Saturday, August 30, 2014

Zambezi River otolith collection field trip report, July 2014





Participating  researchers: PhD students: Geraldine Taylor and Richard Peel 

Introduction  
This field trip is part of a larger project on the Zambezi, Kavango and Kwando rivers and Lake Liambezi in Namibia which aims to improve knowledge of the aquatic ecosystems supporting fisheries through studies on fish population dynamics, food webs, nutrients and biodiversity. The research is undertaken primarily by two PhD students: Richard Peel and Geraldine Taylor through Rhodes University.  

The project is funded mainly by the Southern African Science Service Centre for Climate Change and Adaptive Land Management (SASSCAL) and co-funded by the South African National Research Foundation and Nedbank Namibia’s Go Green Fund. The project is administered by the Namibia Nature foundation and involves several collaborating institutions including the South African Institute for Aquatic Biodiversity, Rhodes University, University of Namibia and the Namibian Ministry of Fisheries and Marine Resources. Permission to carry out this research in the Sikunga Channel was granted by the Sikunga Conservancy.  The field trip was carried out from the 13th to the 23th July 2014. The objective of the trip was to collect otoliths from six species of fish (the striped robber Brycinus lateralis, the silver catfish Schilbe intermedius, blunttooth catfish Clarias ngamensis, sharptooth catfish Clarias gariepinus, purpleface largemouth Serranochromis macrocephalus, and African pike Hepsetus cuvieri) for ageing purposes. In fishes, factors which influence metabolic rates (e.g. temperature or spawning) are reflected in the growth of calcified structures such as scales and otoliths and result in the appearance of alternating opaque and hyaline growth zones (Figure 1). When counted, these growth zones are used to estimate age, which is necessary for the determination of growth rates. The growth rates of these species will be compared between the Zambezi, Kwando and Kavango rivers to assess if previously described differences in growth rates reported by Peel (2012) for three commercially important cichlid species (threespot Oreochrmois andersonii, greenhead Oreochromis macrochir, and redbreast Coptodon rendalli), are consistent across species with different life history characteristics.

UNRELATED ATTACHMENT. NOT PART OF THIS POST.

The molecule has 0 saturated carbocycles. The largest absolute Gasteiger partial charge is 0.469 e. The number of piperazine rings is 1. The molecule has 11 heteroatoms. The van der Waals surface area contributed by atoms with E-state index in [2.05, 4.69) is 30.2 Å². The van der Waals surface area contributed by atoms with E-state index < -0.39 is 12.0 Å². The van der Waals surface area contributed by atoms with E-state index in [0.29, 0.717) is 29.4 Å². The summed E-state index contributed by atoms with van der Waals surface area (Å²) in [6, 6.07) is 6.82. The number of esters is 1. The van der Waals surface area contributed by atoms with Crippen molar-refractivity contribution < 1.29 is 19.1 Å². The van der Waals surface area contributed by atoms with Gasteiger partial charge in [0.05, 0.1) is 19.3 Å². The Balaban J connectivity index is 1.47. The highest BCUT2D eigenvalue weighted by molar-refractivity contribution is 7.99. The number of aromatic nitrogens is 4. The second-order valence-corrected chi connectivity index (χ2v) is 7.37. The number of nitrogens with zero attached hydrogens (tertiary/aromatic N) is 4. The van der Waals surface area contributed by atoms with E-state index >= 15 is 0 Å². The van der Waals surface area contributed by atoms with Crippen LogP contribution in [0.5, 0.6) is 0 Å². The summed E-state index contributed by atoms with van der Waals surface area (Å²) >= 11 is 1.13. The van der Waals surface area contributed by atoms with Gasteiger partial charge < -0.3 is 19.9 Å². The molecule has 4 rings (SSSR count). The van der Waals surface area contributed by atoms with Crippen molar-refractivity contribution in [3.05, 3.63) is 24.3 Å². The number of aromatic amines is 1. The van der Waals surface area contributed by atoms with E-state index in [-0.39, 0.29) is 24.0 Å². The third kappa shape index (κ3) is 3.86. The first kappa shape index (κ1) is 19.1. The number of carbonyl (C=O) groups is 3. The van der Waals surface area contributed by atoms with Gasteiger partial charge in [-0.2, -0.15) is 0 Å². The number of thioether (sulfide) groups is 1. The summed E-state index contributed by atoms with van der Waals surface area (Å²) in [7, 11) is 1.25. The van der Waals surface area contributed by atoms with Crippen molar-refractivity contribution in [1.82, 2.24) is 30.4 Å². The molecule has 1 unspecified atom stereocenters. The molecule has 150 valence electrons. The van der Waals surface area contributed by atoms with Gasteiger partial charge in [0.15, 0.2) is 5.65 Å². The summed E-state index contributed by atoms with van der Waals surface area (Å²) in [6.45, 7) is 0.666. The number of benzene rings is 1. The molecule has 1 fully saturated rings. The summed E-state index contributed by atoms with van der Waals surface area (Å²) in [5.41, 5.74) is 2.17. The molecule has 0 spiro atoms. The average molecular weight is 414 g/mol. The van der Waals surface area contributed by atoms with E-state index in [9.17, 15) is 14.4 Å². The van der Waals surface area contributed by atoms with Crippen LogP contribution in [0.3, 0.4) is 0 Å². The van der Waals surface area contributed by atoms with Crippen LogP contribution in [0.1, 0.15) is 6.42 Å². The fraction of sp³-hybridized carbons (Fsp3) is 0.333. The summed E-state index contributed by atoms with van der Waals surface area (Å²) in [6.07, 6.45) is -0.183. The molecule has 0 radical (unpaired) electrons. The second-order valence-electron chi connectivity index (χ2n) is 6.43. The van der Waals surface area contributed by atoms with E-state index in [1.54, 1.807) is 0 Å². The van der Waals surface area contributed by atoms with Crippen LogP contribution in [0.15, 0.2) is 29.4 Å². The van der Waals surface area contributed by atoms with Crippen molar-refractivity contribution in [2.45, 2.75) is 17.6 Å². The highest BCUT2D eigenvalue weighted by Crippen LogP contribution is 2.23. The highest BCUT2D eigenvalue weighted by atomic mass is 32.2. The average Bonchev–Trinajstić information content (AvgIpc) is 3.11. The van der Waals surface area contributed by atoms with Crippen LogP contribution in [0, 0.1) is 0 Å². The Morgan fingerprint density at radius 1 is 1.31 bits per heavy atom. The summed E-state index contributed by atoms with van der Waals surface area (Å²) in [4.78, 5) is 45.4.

In addition to the main objective of collecting otolith samples for growth rate comparisons, gillnet catches in the Sikunga Channel were compared to those obtained in 2011 to assess whether catches have improved since the channel was protected by the Sikunga Conservancy in mid 2012.  
Figure 1. An 11 year old threespot (Oreochromis andersonii) otolith (sectioned) illustrating the alternating opaque and hyaline growth zones used to estimate age. 
Sampling  
Fish samples were collected using multifilament and monofilament gillnets, baited longlines and by angling. Catch per unit effort data was recorded for the gillnets and longlines. Target species were measured, weighed, sex and stage of development were determined, stomach contents were examined, and otoliths were extracted. A total of 18 gillnet nights, nine longline nights and nine longline days were recorded for catch per unit effort data.  

A total of 623 otolith samples were collected from the six target species and any other cichlid species caught in the nets. This total consisted of 183 silver catfish, 210 striped robbers, 81 sharptooth catfish, 1 blunttooth catfish, 58 purpleface largemouth, and 80 African pike. In addition stomach content data was collected from all of the target species, which will be used in the food web analysis of these river systems.  

Comparison of catches in the Sikunga Channel between 2011 and 2014  
Catch per unit effort in numbers and weight has increased slightly since 2011 (Table 1). The species composition of the catches remains very similar, with slightly more species present in the current catches compared to the 2011 catches. It must be noted that this increase in CPUE since 2011 in the channel has come about despite the definite decline in CPUE in the main river recorded by both the community monitors for the Community Conservation Fisheries in KAZA Project (Figure 2B) and the Ministry of Fisheries and Marine Resources (Figure 2C) (Tweddle 2014).   

Table 1 The catch per unit effort (CPUE) for 2011 and 2014 in both average number of fish caught per gillnet and average weight of fish caught per gillnet.  
Figure 2 Evidence for decline in CPUE in the Upper Zambezi River fishery taken from B) data recorded by community monitors at four stations along the Zambezi River and C) Ministry of Fisheries and Marine Resources experimental gillnet data collected from various stations along the Zambezi River.  

References  
Peel, R. 2012. The biology and abundance of three cichlid species from the Kavango and Caprivi regions, Namibia. MSc Thesis, University of Namibia, Windhoek, Namibia.  
Tweddle, D. & Hay, C.J. 2014. Co-management of Upper Zambezi Fisheries, vital natural resources for floodplain communities. KIFI Science Forum, 12th-14th August 2014, Kamutjonga Inland Fisheries Institute, Divundu, Namibia.  

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